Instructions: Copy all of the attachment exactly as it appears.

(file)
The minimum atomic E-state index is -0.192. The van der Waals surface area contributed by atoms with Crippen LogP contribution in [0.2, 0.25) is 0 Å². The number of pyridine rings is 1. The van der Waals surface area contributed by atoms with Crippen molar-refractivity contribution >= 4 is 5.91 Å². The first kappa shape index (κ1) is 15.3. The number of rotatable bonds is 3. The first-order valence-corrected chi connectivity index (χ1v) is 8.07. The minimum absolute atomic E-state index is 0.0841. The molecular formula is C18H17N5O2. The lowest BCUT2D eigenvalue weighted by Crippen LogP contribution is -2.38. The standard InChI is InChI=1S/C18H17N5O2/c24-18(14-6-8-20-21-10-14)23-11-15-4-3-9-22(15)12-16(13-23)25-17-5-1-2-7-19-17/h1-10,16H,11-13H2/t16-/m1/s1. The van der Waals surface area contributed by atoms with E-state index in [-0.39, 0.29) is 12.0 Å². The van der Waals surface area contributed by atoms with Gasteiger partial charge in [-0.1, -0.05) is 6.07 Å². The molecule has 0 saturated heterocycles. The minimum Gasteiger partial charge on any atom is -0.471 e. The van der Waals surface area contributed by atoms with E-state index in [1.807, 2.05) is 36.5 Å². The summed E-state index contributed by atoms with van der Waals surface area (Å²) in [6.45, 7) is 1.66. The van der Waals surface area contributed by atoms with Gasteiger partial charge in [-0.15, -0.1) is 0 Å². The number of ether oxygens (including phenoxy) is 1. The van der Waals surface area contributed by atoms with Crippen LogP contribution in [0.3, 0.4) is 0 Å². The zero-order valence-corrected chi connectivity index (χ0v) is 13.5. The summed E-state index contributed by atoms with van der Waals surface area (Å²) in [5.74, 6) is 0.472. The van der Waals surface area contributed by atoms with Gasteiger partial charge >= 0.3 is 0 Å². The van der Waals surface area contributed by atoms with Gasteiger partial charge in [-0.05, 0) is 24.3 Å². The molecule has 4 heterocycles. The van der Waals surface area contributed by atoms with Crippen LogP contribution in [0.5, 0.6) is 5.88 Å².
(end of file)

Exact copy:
The minimum atomic E-state index is -0.192. The van der Waals surface area contributed by atoms with Crippen LogP contribution in [0.2, 0.25) is 0 Å². The number of pyridine rings is 1. The van der Waals surface area contributed by atoms with Crippen molar-refractivity contribution >= 4 is 5.91 Å². The first kappa shape index (κ1) is 15.3. The number of rotatable bonds is 3. The first-order valence-corrected chi connectivity index (χ1v) is 8.07. The minimum absolute atomic E-state index is 0.0841. The molecular formula is C18H17N5O2. The lowest BCUT2D eigenvalue weighted by Crippen LogP contribution is -2.38. The standard InChI is InChI=1S/C18H17N5O2/c24-18(14-6-8-20-21-10-14)23-11-15-4-3-9-22(15)12-16(13-23)25-17-5-1-2-7-19-17/h1-10,16H,11-13H2/t16-/m1/s1. The van der Waals surface area contributed by atoms with E-state index in [-0.39, 0.29) is 12.0 Å². The van der Waals surface area contributed by atoms with Gasteiger partial charge in [-0.1, -0.05) is 6.07 Å². The molecule has 0 saturated heterocycles. The minimum Gasteiger partial charge on any atom is -0.471 e. The van der Waals surface area contributed by atoms with E-state index in [1.807, 2.05) is 36.5 Å². The summed E-state index contributed by atoms with van der Waals surface area (Å²) in [6.45, 7) is 1.66. The van der Waals surface area contributed by atoms with Gasteiger partial charge in [-0.15, -0.1) is 0 Å². The number of ether oxygens (including phenoxy) is 1. The van der Waals surface area contributed by atoms with Crippen LogP contribution in [0.3, 0.4) is 0 Å². The zero-order valence-corrected chi connectivity index (χ0v) is 13.5. The summed E-state index contributed by atoms with van der Waals surface area (Å²) in [5.74, 6) is 0.472. The van der Waals surface area contributed by atoms with Gasteiger partial charge >= 0.3 is 0 Å². The van der Waals surface area contributed by atoms with Gasteiger partial charge in [-0.05, 0) is 24.3 Å². The molecule has 4 heterocycles. The van der Waals surface area contributed by atoms with Crippen LogP contribution in [0.5, 0.6) is 5.88 Å².